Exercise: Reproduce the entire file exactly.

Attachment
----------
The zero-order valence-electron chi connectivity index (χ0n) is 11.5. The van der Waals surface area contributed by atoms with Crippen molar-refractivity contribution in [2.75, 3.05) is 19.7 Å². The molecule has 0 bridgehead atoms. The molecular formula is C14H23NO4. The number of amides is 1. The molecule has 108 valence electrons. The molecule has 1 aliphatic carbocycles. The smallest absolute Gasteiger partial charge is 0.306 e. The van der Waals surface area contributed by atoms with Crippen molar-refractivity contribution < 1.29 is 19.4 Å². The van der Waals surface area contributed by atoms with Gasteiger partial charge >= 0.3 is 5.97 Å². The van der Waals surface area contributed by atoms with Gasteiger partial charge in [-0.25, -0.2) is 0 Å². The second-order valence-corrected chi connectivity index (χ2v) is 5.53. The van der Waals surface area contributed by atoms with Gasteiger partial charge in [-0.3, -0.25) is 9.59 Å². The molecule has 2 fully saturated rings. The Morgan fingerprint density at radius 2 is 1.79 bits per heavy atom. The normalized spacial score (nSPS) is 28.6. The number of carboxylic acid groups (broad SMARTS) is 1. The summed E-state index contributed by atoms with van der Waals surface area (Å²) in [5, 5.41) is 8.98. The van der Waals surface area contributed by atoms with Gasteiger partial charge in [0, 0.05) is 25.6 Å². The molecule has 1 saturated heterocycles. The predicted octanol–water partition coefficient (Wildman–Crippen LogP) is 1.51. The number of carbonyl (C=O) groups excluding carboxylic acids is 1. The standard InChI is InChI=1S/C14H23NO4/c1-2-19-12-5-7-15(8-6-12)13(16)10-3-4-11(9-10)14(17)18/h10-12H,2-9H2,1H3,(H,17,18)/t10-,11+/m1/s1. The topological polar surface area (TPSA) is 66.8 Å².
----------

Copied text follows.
The zero-order valence-electron chi connectivity index (χ0n) is 11.5. The van der Waals surface area contributed by atoms with Crippen molar-refractivity contribution in [2.75, 3.05) is 19.7 Å². The molecule has 0 bridgehead atoms. The molecular formula is C14H23NO4. The number of amides is 1. The molecule has 108 valence electrons. The molecule has 1 aliphatic carbocycles. The smallest absolute Gasteiger partial charge is 0.306 e. The van der Waals surface area contributed by atoms with Crippen molar-refractivity contribution < 1.29 is 19.4 Å². The van der Waals surface area contributed by atoms with Gasteiger partial charge >= 0.3 is 5.97 Å². The van der Waals surface area contributed by atoms with Gasteiger partial charge in [-0.25, -0.2) is 0 Å². The second-order valence-corrected chi connectivity index (χ2v) is 5.53. The van der Waals surface area contributed by atoms with Gasteiger partial charge in [-0.3, -0.25) is 9.59 Å². The molecule has 2 fully saturated rings. The Morgan fingerprint density at radius 2 is 1.79 bits per heavy atom. The normalized spacial score (nSPS) is 28.6. The number of carboxylic acid groups (broad SMARTS) is 1. The summed E-state index contributed by atoms with van der Waals surface area (Å²) in [5, 5.41) is 8.98. The van der Waals surface area contributed by atoms with Gasteiger partial charge in [0, 0.05) is 25.6 Å². The molecule has 1 saturated heterocycles. The predicted octanol–water partition coefficient (Wildman–Crippen LogP) is 1.51. The number of carbonyl (C=O) groups excluding carboxylic acids is 1. The standard InChI is InChI=1S/C14H23NO4/c1-2-19-12-5-7-15(8-6-12)13(16)10-3-4-11(9-10)14(17)18/h10-12H,2-9H2,1H3,(H,17,18)/t10-,11+/m1/s1. The topological polar surface area (TPSA) is 66.8 Å².